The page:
To my lovely queer community

11/08/2009

The sky is not falling. The end is not nigh. And some of us need to remember the words and meaning of the video above.

For those who don’t know what’s going on, basically we lost Maine, the referenda people’s veto of a gay marriage bill passed through the legislature earlier this year and signed by the governor by similar margins to the prop 8 battle in California.

And basically, the loss has seemed to hit a lot of my fellow queers pretty hard. The repeat of the Prop 8 situation after strong volunteering efforts, amazing fundraising efforts, and a pitch-perfect campaign combined with the raw hurt of having civil rights stripped away by small margins of uneducated voters spurned to vote based on obvious lies about children has got many queer people hating the world and mostly sad.

Well, I say sad, but I mean distraught. A lot of people seem to be convinced that the momentum following the devastating loss of Prop 8, wherein queer rights seemed to be ascendent with a mobilized queer and ally community, has somehow disappeared with this latest loss and that we should accept that we are hated and instead of fighting, we should sit and wait on the marriage battle.

Don’t believe me, read some of the comments here.

A short summation, California activists have finished ballot language for an attempt to repeal Prop 8 in 2010 and a bunch of people who had supported the idea less than a week ago ended up calling those planning it nasty names for daring to start so quick when no one will ever win at the ballot box for gay rights.

There was a lot of talk of something called “0 for 32”. This is the idea that gay rights has gone to the ballot box 32 times and lost every time.

Thing is, this isn’t actually true. Yes, a lot of southern and midwestern states did indeed pass constitutional amendments banning gay marriage in those states and California has joined them thanks to the 50%+1 votes needed to amend the constitution in California. But not every gay marriage amendment battle actually won. It was defeated in VA for instance and several other states where it was put up to the people and this year alone, two gay rights referenda passed by the wills of the people, Ref 71 in WA which gives “everything but the word marriage” domestic partnerships to gay people, and a referendum for a city-wide ENDA in Kalamazoo, MI. Both passed handedly.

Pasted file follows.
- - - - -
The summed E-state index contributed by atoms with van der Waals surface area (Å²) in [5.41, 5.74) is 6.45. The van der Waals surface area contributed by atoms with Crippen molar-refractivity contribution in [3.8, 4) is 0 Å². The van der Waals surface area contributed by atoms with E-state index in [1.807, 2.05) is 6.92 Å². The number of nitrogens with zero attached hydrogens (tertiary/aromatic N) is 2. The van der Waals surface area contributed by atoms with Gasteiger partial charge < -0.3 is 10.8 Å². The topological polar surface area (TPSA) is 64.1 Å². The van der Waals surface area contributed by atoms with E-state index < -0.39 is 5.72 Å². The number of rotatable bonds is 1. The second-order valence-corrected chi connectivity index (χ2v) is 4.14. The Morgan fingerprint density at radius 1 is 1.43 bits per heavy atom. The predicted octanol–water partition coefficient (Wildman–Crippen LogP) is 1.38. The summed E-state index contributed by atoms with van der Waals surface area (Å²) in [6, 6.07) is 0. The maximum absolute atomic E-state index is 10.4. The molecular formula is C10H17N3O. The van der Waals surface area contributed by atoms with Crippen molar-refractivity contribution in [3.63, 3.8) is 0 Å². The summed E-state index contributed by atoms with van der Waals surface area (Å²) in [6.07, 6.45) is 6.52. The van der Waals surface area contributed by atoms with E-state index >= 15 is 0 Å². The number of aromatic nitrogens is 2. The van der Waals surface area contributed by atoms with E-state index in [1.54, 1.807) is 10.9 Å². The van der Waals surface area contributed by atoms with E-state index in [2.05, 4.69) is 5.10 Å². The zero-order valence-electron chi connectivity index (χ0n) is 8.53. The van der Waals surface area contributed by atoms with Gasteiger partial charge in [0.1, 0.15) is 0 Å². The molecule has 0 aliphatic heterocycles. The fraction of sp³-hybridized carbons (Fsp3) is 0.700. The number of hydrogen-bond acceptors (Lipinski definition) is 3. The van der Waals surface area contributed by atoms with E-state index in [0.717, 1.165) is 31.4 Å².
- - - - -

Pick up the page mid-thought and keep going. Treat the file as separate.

And I think the whole evening underlines how we seem to be getting distracted by the pain of the big loss to really process what is going on right now and what all of this really means.

First of all, the biggest mistake made has been to focus on Maine as if it was exactly the same state as California. Sure, there were similarities in that Maine also had gay rights leading in the polls and that the result was eerily similar in final outcome, but…

Equal result is actually a massive gain. Maine is far less liberal than California. They’ve elected two republican senators, conservative policies have fared very well there and it is the least progressive state in New England. The general impression of the state is that outside Portland and the other southern cities, the rest of the state is conservative and rural and older and exceedingly catholic. In short, it wasn’t friendly ground.

But gays forgot that in the hope. It wasn’t expected to pass legislature, but committed out queers and allies had a triumphant narrow victory. It wasn’t expected to pass the governor, but a governor who had previously indicated a likelihood of vetoing it despite being a democrat had a last minute change of heart and decided to throw his full support behind it. It was expected to be essentially dead the moment the signatures were gathered in a state that only 4 years ago decided to narrowly pass ENDA protections over the people’s veto on the third try. But the amazing campaign of No on 1 and the backbreaking efforts of activists and volunteers made a longshot actually start looking like a favorite.